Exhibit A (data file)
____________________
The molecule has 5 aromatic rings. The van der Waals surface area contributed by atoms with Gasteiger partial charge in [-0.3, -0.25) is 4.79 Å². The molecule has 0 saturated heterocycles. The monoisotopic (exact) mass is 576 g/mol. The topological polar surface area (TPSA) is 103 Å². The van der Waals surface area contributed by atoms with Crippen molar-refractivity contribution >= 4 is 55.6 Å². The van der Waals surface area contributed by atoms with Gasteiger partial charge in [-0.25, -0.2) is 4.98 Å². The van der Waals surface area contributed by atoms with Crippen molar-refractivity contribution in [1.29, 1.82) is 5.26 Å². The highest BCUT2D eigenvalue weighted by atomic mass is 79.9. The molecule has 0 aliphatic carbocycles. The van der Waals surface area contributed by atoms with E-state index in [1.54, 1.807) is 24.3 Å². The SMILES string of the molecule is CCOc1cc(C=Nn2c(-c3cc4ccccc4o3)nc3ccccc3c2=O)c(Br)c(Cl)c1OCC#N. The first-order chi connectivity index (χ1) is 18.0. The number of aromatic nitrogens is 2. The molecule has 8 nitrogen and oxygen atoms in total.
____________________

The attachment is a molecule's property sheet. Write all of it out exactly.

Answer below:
The molecule has 5 aromatic rings. The van der Waals surface area contributed by atoms with Gasteiger partial charge in [-0.3, -0.25) is 4.79 Å². The molecule has 0 saturated heterocycles. The monoisotopic (exact) mass is 576 g/mol. The topological polar surface area (TPSA) is 103 Å². The van der Waals surface area contributed by atoms with Crippen molar-refractivity contribution >= 4 is 55.6 Å². The van der Waals surface area contributed by atoms with Gasteiger partial charge in [-0.25, -0.2) is 4.98 Å². The van der Waals surface area contributed by atoms with Crippen molar-refractivity contribution in [1.29, 1.82) is 5.26 Å². The highest BCUT2D eigenvalue weighted by atomic mass is 79.9. The molecule has 0 aliphatic carbocycles. The van der Waals surface area contributed by atoms with E-state index in [1.54, 1.807) is 24.3 Å². The SMILES string of the molecule is CCOc1cc(C=Nn2c(-c3cc4ccccc4o3)nc3ccccc3c2=O)c(Br)c(Cl)c1OCC#N. The first-order chi connectivity index (χ1) is 18.0. The number of aromatic nitrogens is 2. The molecule has 8 nitrogen and oxygen atoms in total.